‘…the most important element… comes from a combination of emotional expressiveness, self-confidence, self-determination, and freedom from internal conflict’*

The way that we manage ourselves is a central part of being an effective leader. It is vital to recognise that personal qualities like self-awareness, self-confidence, self-control, self-knowledge, personal reflection, resilience and determination are the foundation of how we behave. Being aware of your strengths and limitations in these areas will have a direct effect on how you behave and interact with others, and they with you. Without this awareness, it will be much more difficult (if not impossible) to behave in the way research has shown that leaders should. This, in turn, will have a direct impact on your colleagues, any team you work in, and the overall culture and climate within the team as well as within the organisation. Whether you work directly with patients and service users or not, this can affect the care experience they have. Working positively on these personal qualities will lead to a focus on care and high-quality services for patients and service users, their carers and their families.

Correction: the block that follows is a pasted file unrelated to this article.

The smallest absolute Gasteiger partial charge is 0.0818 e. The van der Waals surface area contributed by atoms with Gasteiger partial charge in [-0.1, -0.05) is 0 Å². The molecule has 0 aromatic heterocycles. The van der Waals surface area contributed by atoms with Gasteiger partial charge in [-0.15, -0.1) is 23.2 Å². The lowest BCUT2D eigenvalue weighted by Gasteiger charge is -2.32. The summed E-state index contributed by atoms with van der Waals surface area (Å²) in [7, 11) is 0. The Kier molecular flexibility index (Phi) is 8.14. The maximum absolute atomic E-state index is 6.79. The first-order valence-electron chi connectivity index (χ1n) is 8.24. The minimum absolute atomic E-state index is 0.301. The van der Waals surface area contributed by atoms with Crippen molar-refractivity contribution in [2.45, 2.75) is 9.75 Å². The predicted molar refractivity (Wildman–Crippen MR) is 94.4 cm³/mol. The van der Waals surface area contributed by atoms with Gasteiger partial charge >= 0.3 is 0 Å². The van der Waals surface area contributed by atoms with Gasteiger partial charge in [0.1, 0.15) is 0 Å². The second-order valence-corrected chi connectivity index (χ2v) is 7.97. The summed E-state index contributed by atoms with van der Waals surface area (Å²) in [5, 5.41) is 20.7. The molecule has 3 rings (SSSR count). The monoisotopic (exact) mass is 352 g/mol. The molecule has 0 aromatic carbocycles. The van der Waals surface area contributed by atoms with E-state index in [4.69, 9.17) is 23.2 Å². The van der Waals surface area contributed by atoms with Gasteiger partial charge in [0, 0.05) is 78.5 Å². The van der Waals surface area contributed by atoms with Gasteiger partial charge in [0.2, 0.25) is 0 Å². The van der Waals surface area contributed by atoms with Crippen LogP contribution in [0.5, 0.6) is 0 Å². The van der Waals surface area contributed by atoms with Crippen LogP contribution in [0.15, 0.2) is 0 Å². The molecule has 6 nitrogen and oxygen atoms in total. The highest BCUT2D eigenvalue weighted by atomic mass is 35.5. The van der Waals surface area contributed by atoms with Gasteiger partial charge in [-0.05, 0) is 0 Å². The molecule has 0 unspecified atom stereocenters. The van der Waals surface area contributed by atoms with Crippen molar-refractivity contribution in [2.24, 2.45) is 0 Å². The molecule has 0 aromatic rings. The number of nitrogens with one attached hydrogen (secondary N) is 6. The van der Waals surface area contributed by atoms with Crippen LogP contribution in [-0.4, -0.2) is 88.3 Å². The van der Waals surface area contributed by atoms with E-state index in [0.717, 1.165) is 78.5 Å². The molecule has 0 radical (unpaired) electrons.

Personal qualities relate to positive experience of care

 

While personal qualities have not been separately highlighted in the Healthcare Leadership Model, you will find them throughout the various dimensions. It is important to realise that areas identified for development within the model may be as much about how you manage yourself as about how you manage your behaviour and relate to other people.

 

*Bass, B.M (1992), in M. Syrett and C. Hogg (Editors), Frontiers of Leadership. Oxford: Blackwell.

Next step:

Related pages